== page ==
Brasilia: Brazil cut its benchmark interest rate to a record low and signalled it will lower borrowing costs further as a fragile world economy contains inflation risks.
Policymakers led by bank president Alexandre Tombini voted unanimously to lower the Selic rate by a half-point to 8.5% on Wednesday night. Policymakers, in a statement, said that inflation risks are limited and that fragility abroad is having a disinflationary impact in Latin America’s biggest economy.
Brazil has cut borrowing costs by four percentage points since August, the most in the Group of 20 nations, to try and revive growth. The monetary stimulus and efforts to prop up spending through tax cuts have yet to kick in as the economy unexpectedly contracted in March after shrinking in January and February. A Thursday report showed industrial output shrank in April for the ninth time in 10 months.
“The statement increases the chances that interest rates will be cut to below 8%,” said Roberto Padovani, chief economist at Votorantim Ctvm Ltda.
Alexandre Tombini. Bloomberg.
While Padovani isn’t changing for now his call for two more quarter point cuts before the easing cycle ends, he said the bank left the door open for a half-point cut at its next meeting in July and more after that.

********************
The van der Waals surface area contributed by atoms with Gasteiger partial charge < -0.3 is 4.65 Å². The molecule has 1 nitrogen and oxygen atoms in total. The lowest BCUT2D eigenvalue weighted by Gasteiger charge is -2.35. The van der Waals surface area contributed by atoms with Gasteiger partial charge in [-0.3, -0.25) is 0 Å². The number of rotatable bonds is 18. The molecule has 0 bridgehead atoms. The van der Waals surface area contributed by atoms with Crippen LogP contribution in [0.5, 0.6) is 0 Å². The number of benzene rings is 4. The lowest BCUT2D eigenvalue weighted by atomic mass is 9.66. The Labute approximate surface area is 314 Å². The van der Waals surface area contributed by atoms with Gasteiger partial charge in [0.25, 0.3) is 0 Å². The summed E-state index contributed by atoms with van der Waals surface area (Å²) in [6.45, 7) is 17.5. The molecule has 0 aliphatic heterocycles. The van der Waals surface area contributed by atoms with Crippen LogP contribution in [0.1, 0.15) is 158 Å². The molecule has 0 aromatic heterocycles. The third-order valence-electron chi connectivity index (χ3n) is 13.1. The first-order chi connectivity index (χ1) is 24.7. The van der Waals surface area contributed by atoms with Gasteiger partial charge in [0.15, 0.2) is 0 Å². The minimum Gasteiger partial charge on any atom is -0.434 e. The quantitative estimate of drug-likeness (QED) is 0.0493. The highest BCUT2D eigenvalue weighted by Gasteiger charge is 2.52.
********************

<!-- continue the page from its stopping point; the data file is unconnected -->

The yield on the interest-rate futures contract maturing in January 2013, the most traded in Sao Paulo on Thursday, fell seven basis points at 9.55am Brasilia time. The real weakened 0.1% to 2.0187 per US dollar.
Traders are already wagering the Selic will fall to at least 8% by August, according to Bloomberg estimates.
“The economy’s recovery from a contraction in the third quarter has been slower than expected,” Tombini said on 21 May. GDP likely expanded 0.5% in the first three months of the year, according to a Bloomberg survey of 46 analysts ahead of Friday’s first quarter growth report.
While low unemployment and increased credit have sustained demand, industrial output fell 0.2% in April and 2.9% from a year, the national statistics agency said on Thursday.
Economists are doubtful Brazil can spend its way back to faster growth, and in a central bank survey this week cut their forecast for 2012 growth to below 3% for the first time this year.
Dominic Carey and Daniel Grillo in Sao Paulo contributed to this story.